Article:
From here you’re reminded that the 2015 update did not tackle the previous model’s exposed bonnet-mounted windscreen washer jets, ergonomically jarring manual handbrake, and annoyingly positioned seat recline lever (effectively wedged between the seat, seatbelt clip-in base and slender centre console/armrest).
Storage up front includes decent door pockets, two cupholders and a sunglasses holder – the latter attached to the centre rail that is also home to single USB and AUX inputs.
Thanks to its wide windscreen and helpfully big windows and mirrors, forward vision out of the Paceman is far better than its exterior roofline and styling might suggest.
You do have to contend with rather thick B- and C-pillars, however, and, while slightly upsized, the low-slung wing mirrors can – depending on your seating position – be slightly impeded by the door panels.
Seated in the second row’s equally flat and basic two seats, things are ‘cosy’ but far from unacceptable.
Legroom is snug but headroom is surprisingly good. Slightly raised floors beneath the front seats do, however, make toe room tight. And while backseat passengers are gifted two map pockets, two cupholders, a mini storage cut-out and neat little armrests, they’ll need to be wary of clipping their noggin on one of the Paceman’s fixed, hard plastic rear grab handles protruding from the roof.
Lifting the weighty tailgate reveals a low-lying parcel tray and a compact 330-litre boot. Capacity can be expanded up to 1080L by dropping the rear seats forward – easily done via two pull tabs – though they do not fold flat.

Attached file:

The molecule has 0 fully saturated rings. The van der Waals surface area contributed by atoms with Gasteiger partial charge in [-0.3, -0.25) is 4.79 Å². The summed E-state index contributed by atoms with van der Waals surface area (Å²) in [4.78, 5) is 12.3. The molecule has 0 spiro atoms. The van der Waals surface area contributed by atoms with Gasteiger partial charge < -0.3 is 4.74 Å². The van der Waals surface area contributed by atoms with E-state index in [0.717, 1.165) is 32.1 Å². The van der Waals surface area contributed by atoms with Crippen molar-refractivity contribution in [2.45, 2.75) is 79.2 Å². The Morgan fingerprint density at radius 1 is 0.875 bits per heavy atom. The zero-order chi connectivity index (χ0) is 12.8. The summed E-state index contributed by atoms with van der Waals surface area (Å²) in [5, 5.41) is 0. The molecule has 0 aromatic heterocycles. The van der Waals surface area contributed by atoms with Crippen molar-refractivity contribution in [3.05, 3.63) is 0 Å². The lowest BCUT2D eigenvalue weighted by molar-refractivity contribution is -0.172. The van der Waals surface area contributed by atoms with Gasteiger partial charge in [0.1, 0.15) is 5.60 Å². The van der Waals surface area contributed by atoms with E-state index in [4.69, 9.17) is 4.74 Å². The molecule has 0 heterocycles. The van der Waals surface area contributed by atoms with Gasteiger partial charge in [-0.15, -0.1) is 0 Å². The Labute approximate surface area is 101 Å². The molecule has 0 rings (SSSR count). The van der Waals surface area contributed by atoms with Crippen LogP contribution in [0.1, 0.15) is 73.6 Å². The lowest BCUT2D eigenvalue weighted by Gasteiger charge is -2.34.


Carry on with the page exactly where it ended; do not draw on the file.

This is a Mini though and when you leave the city and hit your favourite piece of semi-deserted blacktop, the Paceman begins to make more sense. It’s still fun, still entertaining and still very much a Mini.
The ride is definitely firm – not helped by its 45-profile run-flats – and cat’s eyes and road imperfections are picked up and transmitted into the cabin.
It can get a little bouncy over undulations and jittery over train tracks and tram lines but it remains far from bone-jarring or crashy.
Leaving the Paceman’s ‘Sport’ mode toggle alone, the steering is consistent, sharp and responsive enough to maintain Mini’s trademark go-kart-inspired driving experience, while still being light enough to live with every day.
Flick things into ‘Sport’ and you get smile-inducing exhaust pops, a sharper throttle and more aggressive gearing. You also get unnecessarily heavy steering, though, which fails to benefit feel or feedback.
Conveniently, you can leave ‘Sport’ mode off and still bump the gearbox into Sport/Manual mode to have greater control over the peppy and flexible 1.6-litre.
Picking up well from lower in the rev range, the turbocharged engine revs out to just shy of 6500rpm when given full beans, but will sit at bang on 2000rpm at 100km/h on the freeway in sixth gear. Far from ultra quiet at that speed, cabin noise is present but no deal breaker.
The rest is all largely positive. The brakes are progressive and communicative, the chassis is well balanced and handles direction changes well, and the tyres provide ample grip – though if pushed, will trigger both understeer and the odd traction control intervention.
If you make the decision that a two-door, four-seat Countryman is something that fits your lifestyle, then the Mini Paceman is jam-packed with character and personality.
A funky and semi-practical blend of city car, SUV and sporty three-door hatchback, the Mini Paceman Cooper S is still ‘Mini’ enough to make you smile.
Yes, there are easily smarter and more logical purchases you could make for around or below $50K. But, just like any supercar, buying a Mini Paceman is about buying a car that makes you – rather than others – happy.
Click on the Photos tab for more 2015 Mini Paceman Cooper S images by Tom Fraser.